If you take a long, narrow slab of clay you can make rings. Roll them around your finger and leave a little space for shrinkage. This one is Rod’s Bod clay and slip. I smoothed the entire piece after fabrication to make it seamless. Decorate them with your sigil or enn of choice and enjoy. Or, if you want, try adding a stone to it. Faceted stone settings aren’t something I have any experience with, but bevel settings are as easy as making the setting, affixing it to the ring (or whatever project you’re making) then making a border so the stone can’t move or gluing the stone in after firing. Be sure to research the melting point of your stones, or a list of suitable stones to use for firing so you don’t end up with a mess! I’ve tried using  Swarovski crystal in sculpy and it seemed to work, but I have not experimented enough with stone settings to help you more.

Seamless ring

Ritual blades

I experimented with making a ritual blade. It’s Danish White, slightly heavy, and awkward, but it fits my hand perfectly and I know I’ll make great use of it. I wish I had made it more intricate, but it will serve its purpose well in my ritual tool kit for now. This was a particularly fun project. I started with two flattened slabs of clay. I rolled one up with my finger inside it to keep it hollow, then fashioned the other into a blade shape. From there, I made a small indentation in the blade and attached a base and a peg on the hilt to affix the two pieces together with slip. I flattened the hilt and left it open at the end so that it wouldn’t explode in the kiln. When it dried, I used a steel rib tool to shave off a bit of the clay to make it less thick and shape the blade. You could also try making it from one flattened slab of clay and shaping it to your hand. You would simply take the slab, roll the bottom portion into a hollow hilt, and then decorate the blade and hilt. Consider poking holes in the bottom to attach a bead or gemstone with wire.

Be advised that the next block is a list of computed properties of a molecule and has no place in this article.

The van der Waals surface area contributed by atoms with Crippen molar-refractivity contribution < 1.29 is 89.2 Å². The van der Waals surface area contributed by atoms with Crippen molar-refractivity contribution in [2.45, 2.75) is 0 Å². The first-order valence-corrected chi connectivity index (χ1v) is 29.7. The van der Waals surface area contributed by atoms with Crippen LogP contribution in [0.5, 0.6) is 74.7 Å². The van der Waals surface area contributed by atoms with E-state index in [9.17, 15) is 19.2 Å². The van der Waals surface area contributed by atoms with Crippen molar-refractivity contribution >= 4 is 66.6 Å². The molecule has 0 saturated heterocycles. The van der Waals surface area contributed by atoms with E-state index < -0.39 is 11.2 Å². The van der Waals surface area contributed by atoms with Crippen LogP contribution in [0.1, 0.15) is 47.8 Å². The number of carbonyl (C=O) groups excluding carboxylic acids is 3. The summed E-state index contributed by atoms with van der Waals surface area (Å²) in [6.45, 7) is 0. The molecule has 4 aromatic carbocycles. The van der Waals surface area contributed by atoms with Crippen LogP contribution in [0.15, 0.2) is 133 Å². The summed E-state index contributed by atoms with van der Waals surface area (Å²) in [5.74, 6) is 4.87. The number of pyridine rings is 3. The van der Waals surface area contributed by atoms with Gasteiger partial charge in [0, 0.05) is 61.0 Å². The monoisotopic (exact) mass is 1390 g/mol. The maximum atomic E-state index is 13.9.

Ritual knife

The glaze is a white crackle raku.

Incense burner

I have a big, beautiful, ornate cone incense burner, but I wanted to make something a little smaller and simple to work with. I simply cut out a circular shape from a cookie cutter, affixed a ball to it, and then pressed my incense into the circle and allowed it to dry. Definitely don’t let your incense dry in its holder. I had a bitch of a time trying to get it out, let me tell you. I haven’t tested it out yet, but another thing to consider is clay shrinkage. I have a feeling when I go to use it, there’s no way it will fit in the hole anymore.

Incense burner

Candle snuffers

For this project I made a simple pinch pot and affixed a handle to it. I intended for the glaze to be red, but I didn’t do something right during the process and it turned out this red and green marbled color.

Candle Snuffer

Since I plan on using this piece with fire, I did not glaze the inside.

Candle holders

I made a tealight candle holder with four directions on it to place at the center of my altar. This is a really simple project. I just rolled out circles, connected them together with slip, and pressing the candles onto the circles. I also made little tablets to go at each of the cardinal directions so I would know where to put which color glaze later. I used a personal color scheme, and again, there are my red and black glaze issues. I’d like to point out that all of the glazes I used were homemade and not commercial grade. I didn’t do a good enough job of mixing everything, I’m guessing.